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Acadia Sets Vehicle Reservations Test

BAR HARBOR, MAINE — The National Park Service has developed a vehicle reservation system to reduce severe traffic and parking congestion so visitors can plan ahead and have a more enjoyable visit to Acadia National Park. As a pilot to prepare for the 2021 season, reservations will be required for vehicles to enter the Sand Beach Entrance and Cadillac Summit Road from October 1 to 18, 2020. Vehicle reservations are available for purchase only online at   

“The majority of the park is open just as it has always been, including access to all of the carriage roads and all but a few hiking trails,” said Superintendent Kevin Schneider. “If you want to visit the park’s most popular areas during peak times with your vehicle, you now have the opportunity to guarantee access with a reservation. If you walk or bike into a vehicle reservation area, reservations are not required.” 

The Sand Beach Entrance will require vehicle reservations from 7 am to 5 pm. The Cadillac Summit Road will require vehicle reservations from 4:30 am to 6:30 pm. All reservations provide a timed entry, but do not require a departure time. Reservations do not guarantee a specific parking space. If you leave the area with your vehicle, you need another reservation to re-enter. In addition to having a valid entrance pass, reservations must be purchased for $2.00 each online; reservations will not be sold at the park.  Commercial tour operators with a valid Commercial Use Authorization and accredited school groups with an authorized entrance fee waiver do not require vehicle reservation during the pilot in OctoberConducting a pilot of the vehicle reservation system in October will help the park prepare a full season of vehicle reservations in 2021.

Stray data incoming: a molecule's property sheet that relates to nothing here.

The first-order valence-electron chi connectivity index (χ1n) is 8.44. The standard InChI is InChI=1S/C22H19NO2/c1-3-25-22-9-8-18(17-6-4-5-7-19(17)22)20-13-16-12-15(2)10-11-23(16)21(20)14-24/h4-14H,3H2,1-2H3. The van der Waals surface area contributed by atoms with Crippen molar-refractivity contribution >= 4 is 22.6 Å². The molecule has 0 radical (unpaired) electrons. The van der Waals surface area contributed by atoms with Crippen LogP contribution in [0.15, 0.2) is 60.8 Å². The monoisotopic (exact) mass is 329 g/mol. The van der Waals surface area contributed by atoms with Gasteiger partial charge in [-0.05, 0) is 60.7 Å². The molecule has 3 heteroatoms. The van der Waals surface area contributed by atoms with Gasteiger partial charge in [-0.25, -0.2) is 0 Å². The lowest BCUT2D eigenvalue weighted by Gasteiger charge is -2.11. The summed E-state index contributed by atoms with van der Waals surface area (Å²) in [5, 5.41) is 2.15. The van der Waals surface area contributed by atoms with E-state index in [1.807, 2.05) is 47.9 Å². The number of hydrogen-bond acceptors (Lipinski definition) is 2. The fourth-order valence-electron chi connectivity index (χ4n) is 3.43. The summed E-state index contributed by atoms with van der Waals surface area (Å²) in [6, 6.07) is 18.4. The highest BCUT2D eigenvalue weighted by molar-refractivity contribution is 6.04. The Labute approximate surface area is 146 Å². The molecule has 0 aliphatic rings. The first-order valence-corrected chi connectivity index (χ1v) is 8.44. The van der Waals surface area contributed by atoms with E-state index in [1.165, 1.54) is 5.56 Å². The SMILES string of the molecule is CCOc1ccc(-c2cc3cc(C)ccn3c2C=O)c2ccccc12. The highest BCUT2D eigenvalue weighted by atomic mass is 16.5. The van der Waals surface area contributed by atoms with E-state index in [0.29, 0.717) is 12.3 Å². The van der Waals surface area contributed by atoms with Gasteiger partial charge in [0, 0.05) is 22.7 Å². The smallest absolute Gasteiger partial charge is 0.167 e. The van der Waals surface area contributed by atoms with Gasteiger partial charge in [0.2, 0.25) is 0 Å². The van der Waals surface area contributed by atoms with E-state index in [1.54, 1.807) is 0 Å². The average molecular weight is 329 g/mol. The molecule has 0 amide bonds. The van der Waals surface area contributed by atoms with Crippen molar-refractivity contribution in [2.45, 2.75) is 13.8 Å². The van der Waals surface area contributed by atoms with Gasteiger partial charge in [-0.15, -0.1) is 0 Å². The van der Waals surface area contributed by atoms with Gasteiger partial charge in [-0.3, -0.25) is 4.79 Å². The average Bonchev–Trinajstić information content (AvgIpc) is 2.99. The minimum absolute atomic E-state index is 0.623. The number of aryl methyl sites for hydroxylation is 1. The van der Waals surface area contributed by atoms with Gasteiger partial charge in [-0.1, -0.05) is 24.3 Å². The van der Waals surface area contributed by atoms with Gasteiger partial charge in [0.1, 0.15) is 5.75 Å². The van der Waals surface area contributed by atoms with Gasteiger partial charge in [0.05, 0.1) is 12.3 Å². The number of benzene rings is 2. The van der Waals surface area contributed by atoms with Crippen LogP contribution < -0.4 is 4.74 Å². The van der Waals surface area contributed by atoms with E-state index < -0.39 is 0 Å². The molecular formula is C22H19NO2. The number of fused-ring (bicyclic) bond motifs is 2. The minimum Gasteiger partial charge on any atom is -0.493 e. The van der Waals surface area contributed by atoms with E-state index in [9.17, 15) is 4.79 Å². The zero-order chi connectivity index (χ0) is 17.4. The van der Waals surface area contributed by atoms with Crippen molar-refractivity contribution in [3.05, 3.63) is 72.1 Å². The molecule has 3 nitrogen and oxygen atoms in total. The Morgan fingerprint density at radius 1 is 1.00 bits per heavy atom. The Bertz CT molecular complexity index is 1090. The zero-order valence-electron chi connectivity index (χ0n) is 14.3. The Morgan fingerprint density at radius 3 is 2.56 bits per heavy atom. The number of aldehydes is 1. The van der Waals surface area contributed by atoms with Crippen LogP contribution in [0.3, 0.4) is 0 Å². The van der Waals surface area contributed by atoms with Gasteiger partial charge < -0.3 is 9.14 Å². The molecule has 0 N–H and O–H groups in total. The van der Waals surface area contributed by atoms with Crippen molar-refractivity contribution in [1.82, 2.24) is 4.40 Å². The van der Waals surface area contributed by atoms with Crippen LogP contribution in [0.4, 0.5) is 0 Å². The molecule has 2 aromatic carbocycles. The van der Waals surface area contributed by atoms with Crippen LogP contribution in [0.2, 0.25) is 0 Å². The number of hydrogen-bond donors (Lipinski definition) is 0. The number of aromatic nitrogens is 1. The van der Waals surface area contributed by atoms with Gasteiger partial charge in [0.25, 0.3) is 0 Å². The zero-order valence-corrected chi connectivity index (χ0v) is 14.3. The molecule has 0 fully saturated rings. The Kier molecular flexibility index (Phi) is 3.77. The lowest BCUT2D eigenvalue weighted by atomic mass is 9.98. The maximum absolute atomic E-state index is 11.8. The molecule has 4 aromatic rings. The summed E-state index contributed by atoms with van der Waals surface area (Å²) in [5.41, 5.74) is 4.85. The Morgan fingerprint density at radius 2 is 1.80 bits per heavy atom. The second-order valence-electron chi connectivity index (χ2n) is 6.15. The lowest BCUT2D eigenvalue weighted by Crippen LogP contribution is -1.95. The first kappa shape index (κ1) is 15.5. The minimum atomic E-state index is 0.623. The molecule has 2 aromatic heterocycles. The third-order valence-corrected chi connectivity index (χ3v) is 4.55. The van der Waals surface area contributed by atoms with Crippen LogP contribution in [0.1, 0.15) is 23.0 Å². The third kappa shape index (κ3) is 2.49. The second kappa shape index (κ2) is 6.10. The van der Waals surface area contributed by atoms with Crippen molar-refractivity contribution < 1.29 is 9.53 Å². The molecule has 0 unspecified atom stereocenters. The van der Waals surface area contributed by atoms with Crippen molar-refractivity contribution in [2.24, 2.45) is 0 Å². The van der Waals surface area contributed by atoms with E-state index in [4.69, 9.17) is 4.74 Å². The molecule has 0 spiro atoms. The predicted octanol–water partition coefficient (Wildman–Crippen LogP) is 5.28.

“Providing a positive visitor experience is in the best interest of the business community here in Bar Harbor and around Acadia,” said Alf Anderson, Executive Director of the Bar Harbor Chamber of Commerce. “Knowing in advance when a family will have a convenient place to park while they watch the sunrise on Cadillac Mountain, marvel at Thunder Hole, or play on Sand Beach will make their visit to Acadia National Park more relaxing and enjoyable.” 

“Friends of Acadia is very encouraged to see this first step toward a timed reservation system for vehicles to enter the busiest sites in the park during peak times,” said FOA president David MacDonald. “We have heard again and again from visitors about the frustration of being stuck in traffic or turned away when the Cadillac Summit Road or Sand Beach Entrance become gridlocked by over-crowding. Having the ability to pre-plan with a reservation, just as you would with a whale watch or a carriage ride or a dinner out, should provide more certainty and a better experience once in the park. “ 

Vehicle reservations are one management action of the Acadia National Park Transportation Plan, which is intended to improve visitor safety, reduce traffic and parking congestion, and protect park resources and values. Other components of the plan include enhancing Island Explorer bus service and developing the Acadia Gateway Center transit hub in Trenton and a new visitor center and parking area in Hulls Cove. 

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4 Responses to “Acadia Sets Vehicle Reservations Test”

  1. Maura McHugh

    I do not like the “new plan”. It sounds like another money grab to me. Is this “reservation fee” on top of what you already have to pay to get into the park? And if your reservation is for 11:00pm do you have to idle outside the gate should you arrive 10 minutes early or get turned away if you are ten minutes late? It takes all the spontaneity out of your Acadia vacation. Many times we are touring the island and on a whim decide to go up to Cadillac to see the view because perhaps the weather is particularly clear that day etc. For hikers like us, it is going to require a great deal of planning and red tape to enjoy the park. And what happens if it is pouring rain on the day you have “reserved” to hike the Precipice? Do you get to change your reservation or do you get hit again for a reservation fee?